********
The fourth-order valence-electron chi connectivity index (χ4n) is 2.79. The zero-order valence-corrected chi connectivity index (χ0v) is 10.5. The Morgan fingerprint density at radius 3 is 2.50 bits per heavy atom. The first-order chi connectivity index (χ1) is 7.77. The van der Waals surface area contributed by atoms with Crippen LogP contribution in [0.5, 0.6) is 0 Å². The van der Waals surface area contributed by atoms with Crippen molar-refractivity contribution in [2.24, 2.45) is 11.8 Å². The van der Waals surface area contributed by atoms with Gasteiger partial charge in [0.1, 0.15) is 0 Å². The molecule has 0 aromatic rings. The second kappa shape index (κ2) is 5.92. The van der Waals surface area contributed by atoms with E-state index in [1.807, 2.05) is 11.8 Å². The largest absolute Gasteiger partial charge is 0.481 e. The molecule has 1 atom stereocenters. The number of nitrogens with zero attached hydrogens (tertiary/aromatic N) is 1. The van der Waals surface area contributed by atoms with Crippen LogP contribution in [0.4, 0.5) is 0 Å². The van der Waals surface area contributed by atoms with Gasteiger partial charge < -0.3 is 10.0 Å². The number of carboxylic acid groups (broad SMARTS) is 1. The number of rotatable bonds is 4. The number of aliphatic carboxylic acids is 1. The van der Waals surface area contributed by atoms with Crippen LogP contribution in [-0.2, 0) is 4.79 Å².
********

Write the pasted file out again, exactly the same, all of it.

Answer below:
The fourth-order valence-electron chi connectivity index (χ4n) is 2.79. The zero-order valence-corrected chi connectivity index (χ0v) is 10.5. The Morgan fingerprint density at radius 3 is 2.50 bits per heavy atom. The first-order chi connectivity index (χ1) is 7.77. The van der Waals surface area contributed by atoms with Crippen LogP contribution in [0.5, 0.6) is 0 Å². The van der Waals surface area contributed by atoms with Crippen molar-refractivity contribution in [2.24, 2.45) is 11.8 Å². The van der Waals surface area contributed by atoms with Gasteiger partial charge in [0.1, 0.15) is 0 Å². The molecule has 0 aromatic rings. The second kappa shape index (κ2) is 5.92. The van der Waals surface area contributed by atoms with E-state index in [1.807, 2.05) is 11.8 Å². The largest absolute Gasteiger partial charge is 0.481 e. The molecule has 1 atom stereocenters. The number of nitrogens with zero attached hydrogens (tertiary/aromatic N) is 1. The van der Waals surface area contributed by atoms with Crippen LogP contribution in [0.4, 0.5) is 0 Å². The van der Waals surface area contributed by atoms with Gasteiger partial charge < -0.3 is 10.0 Å². The number of carboxylic acid groups (broad SMARTS) is 1. The number of rotatable bonds is 4. The number of aliphatic carboxylic acids is 1. The van der Waals surface area contributed by atoms with Crippen LogP contribution in [-0.2, 0) is 4.79 Å².